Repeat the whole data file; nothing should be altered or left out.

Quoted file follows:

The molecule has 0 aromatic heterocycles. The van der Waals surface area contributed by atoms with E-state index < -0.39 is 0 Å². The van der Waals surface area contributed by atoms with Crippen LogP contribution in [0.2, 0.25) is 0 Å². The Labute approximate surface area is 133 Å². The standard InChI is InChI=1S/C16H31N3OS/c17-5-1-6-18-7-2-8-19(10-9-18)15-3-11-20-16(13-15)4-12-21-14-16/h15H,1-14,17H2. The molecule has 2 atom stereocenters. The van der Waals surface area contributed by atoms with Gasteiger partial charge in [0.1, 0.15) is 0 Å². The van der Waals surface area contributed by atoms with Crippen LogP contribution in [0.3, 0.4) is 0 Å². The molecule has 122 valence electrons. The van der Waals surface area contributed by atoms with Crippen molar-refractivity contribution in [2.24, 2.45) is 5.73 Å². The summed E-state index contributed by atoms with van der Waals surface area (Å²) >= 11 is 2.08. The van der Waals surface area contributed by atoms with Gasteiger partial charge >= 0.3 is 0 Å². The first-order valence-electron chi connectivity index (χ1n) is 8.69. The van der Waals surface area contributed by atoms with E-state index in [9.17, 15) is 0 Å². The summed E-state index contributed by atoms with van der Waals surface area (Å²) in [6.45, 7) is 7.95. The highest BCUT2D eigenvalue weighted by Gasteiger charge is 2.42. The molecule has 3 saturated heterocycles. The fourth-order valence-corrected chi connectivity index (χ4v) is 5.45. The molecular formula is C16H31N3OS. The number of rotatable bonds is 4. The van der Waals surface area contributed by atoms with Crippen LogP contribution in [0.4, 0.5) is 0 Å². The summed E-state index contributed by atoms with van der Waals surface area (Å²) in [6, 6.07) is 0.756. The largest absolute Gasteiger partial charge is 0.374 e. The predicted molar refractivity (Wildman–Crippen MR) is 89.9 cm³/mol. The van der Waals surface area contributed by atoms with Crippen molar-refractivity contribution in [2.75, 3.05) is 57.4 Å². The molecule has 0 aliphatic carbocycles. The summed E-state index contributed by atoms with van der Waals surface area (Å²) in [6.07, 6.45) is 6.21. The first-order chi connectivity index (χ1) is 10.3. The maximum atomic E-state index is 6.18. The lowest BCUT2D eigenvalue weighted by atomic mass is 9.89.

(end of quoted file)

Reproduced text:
The molecule has 0 aromatic heterocycles. The van der Waals surface area contributed by atoms with E-state index < -0.39 is 0 Å². The van der Waals surface area contributed by atoms with Crippen LogP contribution in [0.2, 0.25) is 0 Å². The Labute approximate surface area is 133 Å². The standard InChI is InChI=1S/C16H31N3OS/c17-5-1-6-18-7-2-8-19(10-9-18)15-3-11-20-16(13-15)4-12-21-14-16/h15H,1-14,17H2. The molecule has 2 atom stereocenters. The van der Waals surface area contributed by atoms with Gasteiger partial charge in [0.1, 0.15) is 0 Å². The van der Waals surface area contributed by atoms with Crippen LogP contribution in [0.3, 0.4) is 0 Å². The molecule has 122 valence electrons. The van der Waals surface area contributed by atoms with Crippen molar-refractivity contribution in [2.24, 2.45) is 5.73 Å². The summed E-state index contributed by atoms with van der Waals surface area (Å²) >= 11 is 2.08. The van der Waals surface area contributed by atoms with Gasteiger partial charge >= 0.3 is 0 Å². The first-order valence-electron chi connectivity index (χ1n) is 8.69. The van der Waals surface area contributed by atoms with E-state index in [9.17, 15) is 0 Å². The summed E-state index contributed by atoms with van der Waals surface area (Å²) in [6.45, 7) is 7.95. The highest BCUT2D eigenvalue weighted by Gasteiger charge is 2.42. The molecule has 3 saturated heterocycles. The fourth-order valence-corrected chi connectivity index (χ4v) is 5.45. The molecular formula is C16H31N3OS. The number of rotatable bonds is 4. The van der Waals surface area contributed by atoms with Crippen LogP contribution in [0.4, 0.5) is 0 Å². The summed E-state index contributed by atoms with van der Waals surface area (Å²) in [6, 6.07) is 0.756. The largest absolute Gasteiger partial charge is 0.374 e. The predicted molar refractivity (Wildman–Crippen MR) is 89.9 cm³/mol. The van der Waals surface area contributed by atoms with Crippen molar-refractivity contribution in [2.75, 3.05) is 57.4 Å². The molecule has 0 aliphatic carbocycles. The summed E-state index contributed by atoms with van der Waals surface area (Å²) in [6.07, 6.45) is 6.21. The first-order chi connectivity index (χ1) is 10.3. The maximum atomic E-state index is 6.18. The lowest BCUT2D eigenvalue weighted by atomic mass is 9.89.